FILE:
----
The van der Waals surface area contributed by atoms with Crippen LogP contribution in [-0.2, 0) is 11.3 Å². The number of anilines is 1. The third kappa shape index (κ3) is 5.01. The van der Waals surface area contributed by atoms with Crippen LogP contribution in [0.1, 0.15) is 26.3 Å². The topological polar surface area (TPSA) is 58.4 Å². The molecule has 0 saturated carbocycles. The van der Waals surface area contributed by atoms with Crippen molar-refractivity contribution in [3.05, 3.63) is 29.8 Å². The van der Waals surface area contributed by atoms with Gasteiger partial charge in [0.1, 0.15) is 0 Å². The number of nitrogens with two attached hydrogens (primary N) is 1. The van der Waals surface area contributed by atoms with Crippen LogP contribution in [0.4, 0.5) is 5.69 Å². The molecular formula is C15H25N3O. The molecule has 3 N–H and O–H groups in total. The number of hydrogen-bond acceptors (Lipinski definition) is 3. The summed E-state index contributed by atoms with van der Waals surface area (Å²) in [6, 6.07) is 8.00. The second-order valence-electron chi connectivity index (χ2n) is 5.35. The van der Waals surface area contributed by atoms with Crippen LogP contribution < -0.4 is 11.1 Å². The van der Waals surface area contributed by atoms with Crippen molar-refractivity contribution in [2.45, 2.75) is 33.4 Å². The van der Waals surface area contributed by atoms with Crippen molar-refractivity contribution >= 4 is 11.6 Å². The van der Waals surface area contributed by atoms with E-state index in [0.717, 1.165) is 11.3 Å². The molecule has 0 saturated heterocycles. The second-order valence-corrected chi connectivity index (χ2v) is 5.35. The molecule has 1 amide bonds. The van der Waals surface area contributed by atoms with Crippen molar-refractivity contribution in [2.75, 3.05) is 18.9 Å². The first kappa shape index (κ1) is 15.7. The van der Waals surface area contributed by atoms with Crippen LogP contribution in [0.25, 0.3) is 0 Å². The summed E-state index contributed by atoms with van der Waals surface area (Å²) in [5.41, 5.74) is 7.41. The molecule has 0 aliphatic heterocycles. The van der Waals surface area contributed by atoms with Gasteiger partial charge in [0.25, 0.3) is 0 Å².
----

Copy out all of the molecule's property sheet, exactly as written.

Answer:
The van der Waals surface area contributed by atoms with Crippen LogP contribution in [-0.2, 0) is 11.3 Å². The number of anilines is 1. The third kappa shape index (κ3) is 5.01. The van der Waals surface area contributed by atoms with Crippen LogP contribution in [0.1, 0.15) is 26.3 Å². The topological polar surface area (TPSA) is 58.4 Å². The molecule has 0 saturated carbocycles. The van der Waals surface area contributed by atoms with Crippen molar-refractivity contribution in [3.05, 3.63) is 29.8 Å². The van der Waals surface area contributed by atoms with Gasteiger partial charge in [0.1, 0.15) is 0 Å². The number of nitrogens with two attached hydrogens (primary N) is 1. The van der Waals surface area contributed by atoms with Crippen LogP contribution in [0.4, 0.5) is 5.69 Å². The molecular formula is C15H25N3O. The molecule has 3 N–H and O–H groups in total. The number of hydrogen-bond acceptors (Lipinski definition) is 3. The summed E-state index contributed by atoms with van der Waals surface area (Å²) in [6, 6.07) is 8.00. The second-order valence-electron chi connectivity index (χ2n) is 5.35. The van der Waals surface area contributed by atoms with Crippen LogP contribution < -0.4 is 11.1 Å². The van der Waals surface area contributed by atoms with Crippen molar-refractivity contribution in [2.45, 2.75) is 33.4 Å². The van der Waals surface area contributed by atoms with Crippen molar-refractivity contribution >= 4 is 11.6 Å². The van der Waals surface area contributed by atoms with E-state index in [0.717, 1.165) is 11.3 Å². The molecule has 0 saturated heterocycles. The second-order valence-corrected chi connectivity index (χ2v) is 5.35. The molecule has 1 amide bonds. The van der Waals surface area contributed by atoms with Crippen molar-refractivity contribution in [2.75, 3.05) is 18.9 Å². The first kappa shape index (κ1) is 15.7. The van der Waals surface area contributed by atoms with Crippen LogP contribution in [0.25, 0.3) is 0 Å². The summed E-state index contributed by atoms with van der Waals surface area (Å²) in [5.41, 5.74) is 7.41. The molecule has 0 aliphatic heterocycles. The van der Waals surface area contributed by atoms with Gasteiger partial charge in [0.25, 0.3) is 0 Å².